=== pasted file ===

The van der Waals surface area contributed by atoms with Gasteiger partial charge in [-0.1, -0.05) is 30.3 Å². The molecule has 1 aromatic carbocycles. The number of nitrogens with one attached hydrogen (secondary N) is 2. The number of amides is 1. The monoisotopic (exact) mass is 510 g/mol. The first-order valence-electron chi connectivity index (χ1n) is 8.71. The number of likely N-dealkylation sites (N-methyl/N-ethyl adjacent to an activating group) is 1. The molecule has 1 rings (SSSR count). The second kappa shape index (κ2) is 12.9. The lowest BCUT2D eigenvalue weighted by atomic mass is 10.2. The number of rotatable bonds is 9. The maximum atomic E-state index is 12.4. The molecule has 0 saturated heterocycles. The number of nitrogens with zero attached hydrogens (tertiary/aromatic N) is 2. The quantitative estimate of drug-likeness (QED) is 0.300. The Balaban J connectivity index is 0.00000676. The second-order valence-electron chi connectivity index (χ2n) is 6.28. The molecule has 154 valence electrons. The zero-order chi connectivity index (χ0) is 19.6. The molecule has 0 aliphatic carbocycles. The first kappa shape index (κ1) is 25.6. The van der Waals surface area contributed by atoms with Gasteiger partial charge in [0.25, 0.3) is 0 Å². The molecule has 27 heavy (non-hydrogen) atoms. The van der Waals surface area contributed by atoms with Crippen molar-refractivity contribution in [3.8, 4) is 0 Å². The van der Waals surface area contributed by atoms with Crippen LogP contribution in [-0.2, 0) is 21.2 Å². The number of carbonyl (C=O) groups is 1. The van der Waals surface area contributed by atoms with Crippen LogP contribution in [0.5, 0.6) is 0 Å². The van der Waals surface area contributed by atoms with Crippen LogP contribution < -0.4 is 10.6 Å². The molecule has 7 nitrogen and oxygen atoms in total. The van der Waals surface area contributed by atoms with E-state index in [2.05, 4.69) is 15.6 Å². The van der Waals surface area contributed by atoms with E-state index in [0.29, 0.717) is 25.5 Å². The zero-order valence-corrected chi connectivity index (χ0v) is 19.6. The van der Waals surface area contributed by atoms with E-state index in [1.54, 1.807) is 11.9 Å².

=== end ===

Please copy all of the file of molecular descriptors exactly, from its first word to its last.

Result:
The van der Waals surface area contributed by atoms with Gasteiger partial charge in [-0.1, -0.05) is 30.3 Å². The molecule has 1 aromatic carbocycles. The number of nitrogens with one attached hydrogen (secondary N) is 2. The number of amides is 1. The monoisotopic (exact) mass is 510 g/mol. The first-order valence-electron chi connectivity index (χ1n) is 8.71. The number of likely N-dealkylation sites (N-methyl/N-ethyl adjacent to an activating group) is 1. The molecule has 1 rings (SSSR count). The second kappa shape index (κ2) is 12.9. The lowest BCUT2D eigenvalue weighted by atomic mass is 10.2. The number of rotatable bonds is 9. The maximum atomic E-state index is 12.4. The molecule has 0 saturated heterocycles. The number of nitrogens with zero attached hydrogens (tertiary/aromatic N) is 2. The quantitative estimate of drug-likeness (QED) is 0.300. The Balaban J connectivity index is 0.00000676. The second-order valence-electron chi connectivity index (χ2n) is 6.28. The molecule has 154 valence electrons. The zero-order chi connectivity index (χ0) is 19.6. The molecule has 0 aliphatic carbocycles. The first kappa shape index (κ1) is 25.6. The van der Waals surface area contributed by atoms with Gasteiger partial charge in [0.25, 0.3) is 0 Å². The molecule has 27 heavy (non-hydrogen) atoms. The van der Waals surface area contributed by atoms with Crippen molar-refractivity contribution in [3.8, 4) is 0 Å². The van der Waals surface area contributed by atoms with Crippen LogP contribution in [-0.2, 0) is 21.2 Å². The number of carbonyl (C=O) groups is 1. The van der Waals surface area contributed by atoms with Crippen LogP contribution in [0.5, 0.6) is 0 Å². The van der Waals surface area contributed by atoms with Crippen LogP contribution < -0.4 is 10.6 Å². The molecule has 7 nitrogen and oxygen atoms in total. The van der Waals surface area contributed by atoms with E-state index in [2.05, 4.69) is 15.6 Å². The van der Waals surface area contributed by atoms with E-state index in [0.29, 0.717) is 25.5 Å². The zero-order valence-corrected chi connectivity index (χ0v) is 19.6. The van der Waals surface area contributed by atoms with E-state index in [1.54, 1.807) is 11.9 Å².